> > > (a^=(b^=(a^=b)))
> > > above expression swaps two numbers
> > > please correct me if i am wrong...

>
> > This is modifying 'a' twice without an intermediate sequence point ->
> > undefined behavoir

>
> > Bye, Jojo

>
> sorry,I am still not able to get it...

What don't you get?

> now again consider a^=b^=a^=b
> when compiler see this expression it starts from RHS as assignment

Wrong, when the compiler sees that expression, he can do whatever he
wants because that expression invokes undefined behavior.

> operator is right associative

Uh, no, it's UB.

> so first it has to calculate rightmost a^=b then value of a must have

Uh, no, it's UB.

> to change....it porceedes then to calculate b^=a ..then again a^=b....

Uh, no, it's UB.

> as we can also use a=b=3;

That's different than the former expression, because in that
expression a and b are modified only once between sequence points.

> Do you mean that after right most a^=b,we can not be sure that value

No, a^=b^=a^=b invokes UB and if you have that in your code, you can't
be sure of anything at all.

> but a=b=3 is valid
> Please clear my confusion...

For the reasons I explained before. Now I have a question: How the
hell do you know that a = b = 3 is valid if you don't understand and
you're confused?

Harald van Dĳk
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Posts: n/a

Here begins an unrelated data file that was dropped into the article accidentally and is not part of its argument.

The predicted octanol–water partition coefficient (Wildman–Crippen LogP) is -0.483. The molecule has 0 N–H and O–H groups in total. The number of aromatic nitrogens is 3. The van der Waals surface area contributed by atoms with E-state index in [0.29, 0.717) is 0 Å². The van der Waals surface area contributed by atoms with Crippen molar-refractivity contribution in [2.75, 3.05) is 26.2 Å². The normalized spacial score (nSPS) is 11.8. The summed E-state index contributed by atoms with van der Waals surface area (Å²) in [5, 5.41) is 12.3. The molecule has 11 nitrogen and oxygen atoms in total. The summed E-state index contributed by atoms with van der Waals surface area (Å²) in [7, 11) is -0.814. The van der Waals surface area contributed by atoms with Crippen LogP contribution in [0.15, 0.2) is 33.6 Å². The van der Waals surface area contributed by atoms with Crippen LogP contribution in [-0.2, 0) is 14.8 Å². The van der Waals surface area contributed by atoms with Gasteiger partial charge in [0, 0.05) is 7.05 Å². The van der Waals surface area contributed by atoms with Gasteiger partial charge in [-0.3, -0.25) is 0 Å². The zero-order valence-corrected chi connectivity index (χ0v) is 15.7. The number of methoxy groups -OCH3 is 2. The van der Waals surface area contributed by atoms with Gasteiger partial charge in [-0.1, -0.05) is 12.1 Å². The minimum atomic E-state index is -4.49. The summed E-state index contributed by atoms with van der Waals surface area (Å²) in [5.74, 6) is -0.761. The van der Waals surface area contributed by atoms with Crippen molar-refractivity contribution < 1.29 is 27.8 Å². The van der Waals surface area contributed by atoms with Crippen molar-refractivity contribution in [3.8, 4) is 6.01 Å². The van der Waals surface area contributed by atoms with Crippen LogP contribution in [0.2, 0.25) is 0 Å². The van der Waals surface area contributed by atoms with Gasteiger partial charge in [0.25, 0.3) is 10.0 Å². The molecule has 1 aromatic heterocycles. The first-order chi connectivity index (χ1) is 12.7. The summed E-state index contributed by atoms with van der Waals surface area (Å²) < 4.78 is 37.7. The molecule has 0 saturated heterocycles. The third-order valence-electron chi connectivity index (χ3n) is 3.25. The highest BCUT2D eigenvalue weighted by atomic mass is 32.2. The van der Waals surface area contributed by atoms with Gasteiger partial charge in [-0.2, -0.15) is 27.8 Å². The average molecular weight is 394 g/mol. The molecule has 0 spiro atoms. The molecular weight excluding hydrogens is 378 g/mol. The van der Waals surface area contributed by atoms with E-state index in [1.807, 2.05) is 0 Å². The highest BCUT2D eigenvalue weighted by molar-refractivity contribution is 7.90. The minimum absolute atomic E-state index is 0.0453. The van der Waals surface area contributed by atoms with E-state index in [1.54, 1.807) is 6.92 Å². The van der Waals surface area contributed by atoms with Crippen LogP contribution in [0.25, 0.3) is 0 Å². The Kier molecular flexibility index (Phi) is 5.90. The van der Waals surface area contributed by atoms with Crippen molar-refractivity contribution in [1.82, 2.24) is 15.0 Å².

11-15-2008
On Sat, 15 Nov 2008 04:56:25 -0800, vippstar wrote:
> On Nov 15, 2:39 pm, "(E-Mail Removed)" <(E-Mail Removed)>
> wrote:
>> now again consider a^=b^=a^=b
>> when compiler see this expression it starts from RHS as assignment

>
> Wrong, when the compiler sees that expression, he can do whatever he
> wants because that expression invokes undefined behavior.

When the compiler sees that expression, it cannot be sure whether it will
be executed. It must compile the code, and if the program reaches the
point where the expression is evaluated, _then_ the behaviour is
undefined. The compiler cannot do whatever it wants. The compiler can make
the resulting code do whatever it wants.

>> operator is right associative

>
> Uh, no, it's UB.

Uh, yes, ^= is right associative. The behaviour is undefined but that does
not affect parsing.